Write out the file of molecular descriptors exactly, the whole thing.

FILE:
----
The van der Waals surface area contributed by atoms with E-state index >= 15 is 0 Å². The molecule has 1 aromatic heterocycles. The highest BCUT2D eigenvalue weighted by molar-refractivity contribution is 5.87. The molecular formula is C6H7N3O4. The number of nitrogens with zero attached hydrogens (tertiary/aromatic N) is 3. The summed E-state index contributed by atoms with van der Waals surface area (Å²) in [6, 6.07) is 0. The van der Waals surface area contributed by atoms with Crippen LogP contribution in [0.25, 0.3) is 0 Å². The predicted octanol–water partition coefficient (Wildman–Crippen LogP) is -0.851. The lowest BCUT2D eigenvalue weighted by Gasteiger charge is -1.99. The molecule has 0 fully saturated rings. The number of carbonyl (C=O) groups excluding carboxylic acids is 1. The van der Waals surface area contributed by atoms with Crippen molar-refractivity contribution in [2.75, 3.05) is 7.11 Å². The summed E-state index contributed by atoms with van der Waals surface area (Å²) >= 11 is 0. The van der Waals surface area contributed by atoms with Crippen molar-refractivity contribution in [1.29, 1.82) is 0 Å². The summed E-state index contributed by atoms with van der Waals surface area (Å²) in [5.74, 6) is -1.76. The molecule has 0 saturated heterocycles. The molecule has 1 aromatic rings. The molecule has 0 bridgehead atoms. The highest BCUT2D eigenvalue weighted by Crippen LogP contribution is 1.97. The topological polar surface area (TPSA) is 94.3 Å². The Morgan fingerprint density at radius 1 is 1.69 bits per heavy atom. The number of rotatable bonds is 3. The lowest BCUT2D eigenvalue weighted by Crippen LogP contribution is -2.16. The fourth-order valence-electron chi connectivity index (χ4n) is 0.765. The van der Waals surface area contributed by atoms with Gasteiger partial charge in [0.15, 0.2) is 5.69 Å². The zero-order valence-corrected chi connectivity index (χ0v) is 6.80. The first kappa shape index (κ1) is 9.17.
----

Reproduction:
The van der Waals surface area contributed by atoms with E-state index >= 15 is 0 Å². The molecule has 1 aromatic heterocycles. The highest BCUT2D eigenvalue weighted by molar-refractivity contribution is 5.87. The molecular formula is C6H7N3O4. The number of nitrogens with zero attached hydrogens (tertiary/aromatic N) is 3. The summed E-state index contributed by atoms with van der Waals surface area (Å²) in [6, 6.07) is 0. The van der Waals surface area contributed by atoms with Crippen LogP contribution in [0.25, 0.3) is 0 Å². The predicted octanol–water partition coefficient (Wildman–Crippen LogP) is -0.851. The lowest BCUT2D eigenvalue weighted by Gasteiger charge is -1.99. The molecule has 0 fully saturated rings. The number of carbonyl (C=O) groups excluding carboxylic acids is 1. The van der Waals surface area contributed by atoms with Crippen molar-refractivity contribution in [2.75, 3.05) is 7.11 Å². The summed E-state index contributed by atoms with van der Waals surface area (Å²) >= 11 is 0. The van der Waals surface area contributed by atoms with Crippen molar-refractivity contribution in [1.29, 1.82) is 0 Å². The summed E-state index contributed by atoms with van der Waals surface area (Å²) in [5.74, 6) is -1.76. The molecule has 0 saturated heterocycles. The molecule has 1 aromatic rings. The molecule has 0 bridgehead atoms. The highest BCUT2D eigenvalue weighted by Crippen LogP contribution is 1.97. The topological polar surface area (TPSA) is 94.3 Å². The Morgan fingerprint density at radius 1 is 1.69 bits per heavy atom. The number of rotatable bonds is 3. The lowest BCUT2D eigenvalue weighted by Crippen LogP contribution is -2.16. The fourth-order valence-electron chi connectivity index (χ4n) is 0.765. The van der Waals surface area contributed by atoms with Gasteiger partial charge in [0.15, 0.2) is 5.69 Å². The zero-order valence-corrected chi connectivity index (χ0v) is 6.80. The first kappa shape index (κ1) is 9.17.